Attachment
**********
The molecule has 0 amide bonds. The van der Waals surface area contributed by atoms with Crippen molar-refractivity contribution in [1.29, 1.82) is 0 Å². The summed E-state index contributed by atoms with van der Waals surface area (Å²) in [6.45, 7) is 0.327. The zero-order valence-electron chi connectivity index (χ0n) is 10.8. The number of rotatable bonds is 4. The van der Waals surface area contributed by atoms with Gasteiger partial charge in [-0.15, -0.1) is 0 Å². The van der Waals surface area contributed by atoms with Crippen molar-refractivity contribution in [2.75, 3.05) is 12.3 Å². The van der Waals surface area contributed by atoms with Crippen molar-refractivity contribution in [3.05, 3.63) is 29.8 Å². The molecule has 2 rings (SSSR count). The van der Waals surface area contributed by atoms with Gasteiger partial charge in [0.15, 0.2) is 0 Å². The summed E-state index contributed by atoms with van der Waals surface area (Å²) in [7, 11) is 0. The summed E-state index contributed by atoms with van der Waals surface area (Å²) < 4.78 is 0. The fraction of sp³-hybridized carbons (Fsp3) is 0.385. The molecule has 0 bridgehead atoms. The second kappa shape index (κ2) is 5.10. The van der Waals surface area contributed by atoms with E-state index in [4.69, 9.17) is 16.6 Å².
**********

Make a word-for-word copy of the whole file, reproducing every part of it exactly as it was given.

The molecule has 0 amide bonds. The van der Waals surface area contributed by atoms with Crippen molar-refractivity contribution in [1.29, 1.82) is 0 Å². The summed E-state index contributed by atoms with van der Waals surface area (Å²) in [6.45, 7) is 0.327. The zero-order valence-electron chi connectivity index (χ0n) is 10.8. The number of rotatable bonds is 4. The van der Waals surface area contributed by atoms with Gasteiger partial charge in [-0.15, -0.1) is 0 Å². The van der Waals surface area contributed by atoms with Crippen molar-refractivity contribution in [2.75, 3.05) is 12.3 Å². The van der Waals surface area contributed by atoms with Crippen molar-refractivity contribution in [3.05, 3.63) is 29.8 Å². The molecule has 2 rings (SSSR count). The van der Waals surface area contributed by atoms with Gasteiger partial charge in [0.15, 0.2) is 0 Å². The summed E-state index contributed by atoms with van der Waals surface area (Å²) in [7, 11) is 0. The summed E-state index contributed by atoms with van der Waals surface area (Å²) < 4.78 is 0. The fraction of sp³-hybridized carbons (Fsp3) is 0.385. The molecule has 0 bridgehead atoms. The second kappa shape index (κ2) is 5.10. The van der Waals surface area contributed by atoms with E-state index in [4.69, 9.17) is 16.6 Å².